By Elias Hazou
THE government is optimistic that the troika of lenders will in the next few days give the nod to the fifth and last bill of the insolvency framework, finance minister Harris Georgiades told MPs on Monday.
The bill in question regulates which mortgaged primary homes are exempted, under certain conditions, from repossession, as well as the thorny issue of guarantors to bad loans.
“Progress has been made in terms of the consultations and clarifications requested [by the troika], which we have given to them,” Georgiades said.
This was the outcome of intensive talks held over the past 10 days with the team of troika technocrats and experts on the island.
Once the troika green-lights this item of legislation and it is forwarded to parliament, then “it shall be considered that in forwarding the bill [to parliament] we are meeting the relevant obligation stemming from the bailout agreement,” said Georgiades.
Grilled by lawmakers, the minister said the delay in tabling the bill was due to the troika’s objections to some of the provisions as drafted by the government.
He confirmed that the points of contention revolve around the value of the primary residences to be spared from repossession proceedings, as well as the matter of guarantors to loans in the red.
Four of the five bills comprising the insolvency framework – a set of laws governing personal and corporate bankruptcy – have already been forwarded to government.
On Monday a joint session of the House finance and interior committees began reviewing the four bills, article by article.
Speaking to reporters after the minister’s briefing, DIKO MP Angelos Votsis said so far parliamentarians have concluded examination of the bill regulating the profession of insolvency practitioners, a 2014 bill amending corporate law, and a bill introducing examinership proceedings for viable businesses.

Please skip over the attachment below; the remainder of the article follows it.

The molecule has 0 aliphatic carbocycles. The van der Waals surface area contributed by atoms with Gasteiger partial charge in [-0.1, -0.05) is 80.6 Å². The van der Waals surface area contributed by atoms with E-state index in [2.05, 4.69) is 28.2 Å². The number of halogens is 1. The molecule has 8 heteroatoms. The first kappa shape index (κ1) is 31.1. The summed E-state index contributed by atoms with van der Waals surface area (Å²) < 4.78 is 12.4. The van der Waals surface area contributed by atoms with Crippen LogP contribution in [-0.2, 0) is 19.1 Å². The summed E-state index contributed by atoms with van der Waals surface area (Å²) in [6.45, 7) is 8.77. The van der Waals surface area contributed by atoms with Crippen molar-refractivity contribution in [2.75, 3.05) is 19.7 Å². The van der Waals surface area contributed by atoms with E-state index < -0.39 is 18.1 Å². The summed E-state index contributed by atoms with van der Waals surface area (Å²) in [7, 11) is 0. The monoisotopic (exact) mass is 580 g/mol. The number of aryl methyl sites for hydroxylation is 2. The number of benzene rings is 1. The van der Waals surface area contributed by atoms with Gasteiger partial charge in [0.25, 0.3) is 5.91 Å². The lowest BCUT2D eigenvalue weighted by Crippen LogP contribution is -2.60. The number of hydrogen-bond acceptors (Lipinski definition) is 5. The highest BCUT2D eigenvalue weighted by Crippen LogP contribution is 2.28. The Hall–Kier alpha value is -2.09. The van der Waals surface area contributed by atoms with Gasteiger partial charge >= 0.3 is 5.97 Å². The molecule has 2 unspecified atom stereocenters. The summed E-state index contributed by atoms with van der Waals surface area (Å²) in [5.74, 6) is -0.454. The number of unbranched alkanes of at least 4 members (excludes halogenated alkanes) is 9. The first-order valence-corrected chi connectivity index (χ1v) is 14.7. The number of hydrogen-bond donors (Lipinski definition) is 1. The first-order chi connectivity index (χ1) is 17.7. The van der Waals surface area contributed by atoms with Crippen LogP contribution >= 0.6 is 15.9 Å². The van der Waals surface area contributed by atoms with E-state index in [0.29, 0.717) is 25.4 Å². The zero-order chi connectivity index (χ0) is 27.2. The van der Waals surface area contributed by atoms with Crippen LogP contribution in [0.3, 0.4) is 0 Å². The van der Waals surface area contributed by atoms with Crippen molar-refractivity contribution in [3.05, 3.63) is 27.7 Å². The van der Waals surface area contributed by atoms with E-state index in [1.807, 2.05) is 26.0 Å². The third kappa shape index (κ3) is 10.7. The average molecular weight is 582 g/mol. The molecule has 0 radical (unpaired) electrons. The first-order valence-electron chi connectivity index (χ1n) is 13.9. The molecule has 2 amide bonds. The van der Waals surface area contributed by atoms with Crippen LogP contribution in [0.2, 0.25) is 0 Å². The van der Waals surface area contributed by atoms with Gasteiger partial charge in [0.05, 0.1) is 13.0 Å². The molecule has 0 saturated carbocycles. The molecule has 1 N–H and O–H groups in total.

What remains to be discussed is another bill (2015) amending corporate law, which modernises current legislation and speeds up the process of liquidating companies, as well as a bill amending current personal bankruptcy laws.
“We hope to soon have before us the fifth government bill, so that we can make the most out of February [forwarding the framework to the plenum] in order to avoid any unpleasant developments,” Votsis said.
Cyprus’ international lenders had reportedly red-flagged a provision in the government bill linking guarantors’ obligations to those of the borrower, meaning they should be let off the hook if the borrower has declared bankruptcy.
Last week the troika people proposed loan restructuring where the secured loan amount will burden the principal debtor, the rest being the responsibility of the guarantors.
On the issue of primary residences, in addition to the criteria set for viable borrowers to be eligible for a court order imposing a repayment plan to the bank – thus precluding foreclosure – the troika technocrats demand that before a borrower’s primary residence can be protected by the court, the borrower’s other assets must be liquidated.
The delay in bringing the whole bankruptcy package to parliament has indirectly impacted Cyprus’ adjustment programme.
That’s because opposition parties have vowed to continue blocking enforcement of foreclosures-related legislation – passed last year – until the insolvency framework is enacted. The troika has said that impediments to implementing updated repossessions legislation means Cyprus is not in compliance with its bailout programme, and has suspended a full review of the programme.
According to the government, this loose end has damaged the credibility of the economy, effectively barring Cyprus from borrowing from international markets.